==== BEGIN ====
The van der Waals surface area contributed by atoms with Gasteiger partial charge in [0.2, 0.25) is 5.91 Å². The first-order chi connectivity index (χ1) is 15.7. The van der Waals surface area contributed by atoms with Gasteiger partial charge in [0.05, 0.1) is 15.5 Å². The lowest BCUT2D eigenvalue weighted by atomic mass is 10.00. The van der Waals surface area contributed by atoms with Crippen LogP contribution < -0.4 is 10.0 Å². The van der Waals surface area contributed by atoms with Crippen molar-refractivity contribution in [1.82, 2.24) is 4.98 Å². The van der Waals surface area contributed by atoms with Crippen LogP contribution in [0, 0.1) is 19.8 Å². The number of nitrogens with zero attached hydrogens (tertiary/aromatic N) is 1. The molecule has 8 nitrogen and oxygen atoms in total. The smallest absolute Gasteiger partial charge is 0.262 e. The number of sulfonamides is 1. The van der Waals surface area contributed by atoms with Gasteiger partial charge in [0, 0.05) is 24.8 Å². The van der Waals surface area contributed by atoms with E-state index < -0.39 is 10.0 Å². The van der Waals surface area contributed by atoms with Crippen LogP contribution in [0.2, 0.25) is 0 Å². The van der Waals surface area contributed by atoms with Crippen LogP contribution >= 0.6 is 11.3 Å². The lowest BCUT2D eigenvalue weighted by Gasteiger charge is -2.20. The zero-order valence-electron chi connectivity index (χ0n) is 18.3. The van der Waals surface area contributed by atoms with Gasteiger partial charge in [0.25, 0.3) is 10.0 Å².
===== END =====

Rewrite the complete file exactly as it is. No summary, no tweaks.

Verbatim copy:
The van der Waals surface area contributed by atoms with Gasteiger partial charge in [0.2, 0.25) is 5.91 Å². The first-order chi connectivity index (χ1) is 15.7. The van der Waals surface area contributed by atoms with Gasteiger partial charge in [0.05, 0.1) is 15.5 Å². The lowest BCUT2D eigenvalue weighted by atomic mass is 10.00. The van der Waals surface area contributed by atoms with Crippen LogP contribution < -0.4 is 10.0 Å². The van der Waals surface area contributed by atoms with Crippen molar-refractivity contribution in [1.82, 2.24) is 4.98 Å². The van der Waals surface area contributed by atoms with Crippen LogP contribution in [0, 0.1) is 19.8 Å². The number of nitrogens with zero attached hydrogens (tertiary/aromatic N) is 1. The molecule has 8 nitrogen and oxygen atoms in total. The smallest absolute Gasteiger partial charge is 0.262 e. The number of sulfonamides is 1. The van der Waals surface area contributed by atoms with Gasteiger partial charge in [0, 0.05) is 24.8 Å². The van der Waals surface area contributed by atoms with E-state index < -0.39 is 10.0 Å². The van der Waals surface area contributed by atoms with Crippen LogP contribution in [0.2, 0.25) is 0 Å². The van der Waals surface area contributed by atoms with Crippen LogP contribution >= 0.6 is 11.3 Å². The lowest BCUT2D eigenvalue weighted by Gasteiger charge is -2.20. The zero-order valence-electron chi connectivity index (χ0n) is 18.3. The van der Waals surface area contributed by atoms with Gasteiger partial charge in [0.25, 0.3) is 10.0 Å².